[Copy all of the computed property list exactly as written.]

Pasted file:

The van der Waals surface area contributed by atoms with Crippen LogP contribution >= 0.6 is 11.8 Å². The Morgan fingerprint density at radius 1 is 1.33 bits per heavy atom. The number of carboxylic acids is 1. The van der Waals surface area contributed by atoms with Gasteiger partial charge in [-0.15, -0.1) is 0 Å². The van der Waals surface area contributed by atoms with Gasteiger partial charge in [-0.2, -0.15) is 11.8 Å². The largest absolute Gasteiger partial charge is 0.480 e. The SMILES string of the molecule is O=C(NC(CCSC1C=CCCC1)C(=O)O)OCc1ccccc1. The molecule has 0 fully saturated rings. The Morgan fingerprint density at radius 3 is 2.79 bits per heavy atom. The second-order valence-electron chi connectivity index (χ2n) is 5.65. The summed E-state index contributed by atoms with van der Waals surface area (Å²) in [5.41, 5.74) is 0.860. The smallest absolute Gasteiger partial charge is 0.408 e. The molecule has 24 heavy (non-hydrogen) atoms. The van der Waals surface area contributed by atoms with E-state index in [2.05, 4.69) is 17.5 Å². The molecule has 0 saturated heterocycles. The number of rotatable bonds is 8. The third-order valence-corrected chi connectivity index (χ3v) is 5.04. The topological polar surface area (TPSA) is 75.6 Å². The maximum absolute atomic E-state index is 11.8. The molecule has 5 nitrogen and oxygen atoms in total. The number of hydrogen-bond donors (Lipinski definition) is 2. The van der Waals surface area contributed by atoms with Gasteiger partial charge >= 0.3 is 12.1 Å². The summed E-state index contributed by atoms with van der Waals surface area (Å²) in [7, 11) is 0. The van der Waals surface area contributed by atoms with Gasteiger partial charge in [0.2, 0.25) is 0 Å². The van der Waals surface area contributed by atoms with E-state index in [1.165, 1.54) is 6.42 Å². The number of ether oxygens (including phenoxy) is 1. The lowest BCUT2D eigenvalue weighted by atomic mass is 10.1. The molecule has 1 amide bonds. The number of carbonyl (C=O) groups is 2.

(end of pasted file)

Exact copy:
The van der Waals surface area contributed by atoms with Crippen LogP contribution >= 0.6 is 11.8 Å². The Morgan fingerprint density at radius 1 is 1.33 bits per heavy atom. The number of carboxylic acids is 1. The van der Waals surface area contributed by atoms with Gasteiger partial charge in [-0.15, -0.1) is 0 Å². The van der Waals surface area contributed by atoms with Gasteiger partial charge in [-0.2, -0.15) is 11.8 Å². The largest absolute Gasteiger partial charge is 0.480 e. The SMILES string of the molecule is O=C(NC(CCSC1C=CCCC1)C(=O)O)OCc1ccccc1. The molecule has 0 fully saturated rings. The Morgan fingerprint density at radius 3 is 2.79 bits per heavy atom. The second-order valence-electron chi connectivity index (χ2n) is 5.65. The summed E-state index contributed by atoms with van der Waals surface area (Å²) in [5.41, 5.74) is 0.860. The smallest absolute Gasteiger partial charge is 0.408 e. The molecule has 24 heavy (non-hydrogen) atoms. The van der Waals surface area contributed by atoms with E-state index in [2.05, 4.69) is 17.5 Å². The molecule has 0 saturated heterocycles. The number of rotatable bonds is 8. The third-order valence-corrected chi connectivity index (χ3v) is 5.04. The topological polar surface area (TPSA) is 75.6 Å². The maximum absolute atomic E-state index is 11.8. The molecule has 5 nitrogen and oxygen atoms in total. The number of hydrogen-bond donors (Lipinski definition) is 2. The van der Waals surface area contributed by atoms with Gasteiger partial charge >= 0.3 is 12.1 Å². The summed E-state index contributed by atoms with van der Waals surface area (Å²) in [7, 11) is 0. The van der Waals surface area contributed by atoms with Gasteiger partial charge in [0.2, 0.25) is 0 Å². The van der Waals surface area contributed by atoms with E-state index in [1.165, 1.54) is 6.42 Å². The number of ether oxygens (including phenoxy) is 1. The lowest BCUT2D eigenvalue weighted by atomic mass is 10.1. The molecule has 1 amide bonds. The number of carbonyl (C=O) groups is 2.